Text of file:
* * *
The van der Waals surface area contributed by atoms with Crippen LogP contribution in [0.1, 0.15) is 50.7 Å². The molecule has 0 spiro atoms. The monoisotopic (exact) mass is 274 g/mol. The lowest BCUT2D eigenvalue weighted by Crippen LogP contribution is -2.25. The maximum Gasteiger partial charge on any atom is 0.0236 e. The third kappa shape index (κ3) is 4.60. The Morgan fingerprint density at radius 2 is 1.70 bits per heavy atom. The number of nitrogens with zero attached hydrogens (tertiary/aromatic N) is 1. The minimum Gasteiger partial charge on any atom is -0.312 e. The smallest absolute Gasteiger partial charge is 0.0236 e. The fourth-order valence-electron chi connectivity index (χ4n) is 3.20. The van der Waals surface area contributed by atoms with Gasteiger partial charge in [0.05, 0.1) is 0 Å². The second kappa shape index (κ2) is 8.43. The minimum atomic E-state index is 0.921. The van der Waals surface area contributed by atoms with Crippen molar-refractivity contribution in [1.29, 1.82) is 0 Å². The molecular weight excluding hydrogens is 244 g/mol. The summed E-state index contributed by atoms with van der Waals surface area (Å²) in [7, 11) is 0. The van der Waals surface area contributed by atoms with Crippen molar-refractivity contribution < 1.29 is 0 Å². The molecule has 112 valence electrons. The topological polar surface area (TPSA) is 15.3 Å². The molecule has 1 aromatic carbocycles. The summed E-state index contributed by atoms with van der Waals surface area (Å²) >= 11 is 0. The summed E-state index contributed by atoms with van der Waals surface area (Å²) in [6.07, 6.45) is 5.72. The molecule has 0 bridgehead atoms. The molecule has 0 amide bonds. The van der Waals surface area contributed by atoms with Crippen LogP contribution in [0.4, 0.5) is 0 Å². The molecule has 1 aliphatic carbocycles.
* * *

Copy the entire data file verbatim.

The van der Waals surface area contributed by atoms with Crippen LogP contribution in [0.1, 0.15) is 50.7 Å². The molecule has 0 spiro atoms. The monoisotopic (exact) mass is 274 g/mol. The lowest BCUT2D eigenvalue weighted by Crippen LogP contribution is -2.25. The maximum Gasteiger partial charge on any atom is 0.0236 e. The third kappa shape index (κ3) is 4.60. The Morgan fingerprint density at radius 2 is 1.70 bits per heavy atom. The number of nitrogens with zero attached hydrogens (tertiary/aromatic N) is 1. The minimum Gasteiger partial charge on any atom is -0.312 e. The smallest absolute Gasteiger partial charge is 0.0236 e. The fourth-order valence-electron chi connectivity index (χ4n) is 3.20. The van der Waals surface area contributed by atoms with Gasteiger partial charge in [0.05, 0.1) is 0 Å². The second kappa shape index (κ2) is 8.43. The minimum atomic E-state index is 0.921. The van der Waals surface area contributed by atoms with Crippen molar-refractivity contribution in [1.29, 1.82) is 0 Å². The molecular weight excluding hydrogens is 244 g/mol. The summed E-state index contributed by atoms with van der Waals surface area (Å²) in [7, 11) is 0. The van der Waals surface area contributed by atoms with Crippen molar-refractivity contribution < 1.29 is 0 Å². The molecule has 112 valence electrons. The topological polar surface area (TPSA) is 15.3 Å². The molecule has 1 aromatic carbocycles. The summed E-state index contributed by atoms with van der Waals surface area (Å²) >= 11 is 0. The summed E-state index contributed by atoms with van der Waals surface area (Å²) in [6.07, 6.45) is 5.72. The molecule has 0 bridgehead atoms. The molecule has 0 amide bonds. The van der Waals surface area contributed by atoms with Crippen LogP contribution in [0.4, 0.5) is 0 Å². The molecule has 1 aliphatic carbocycles.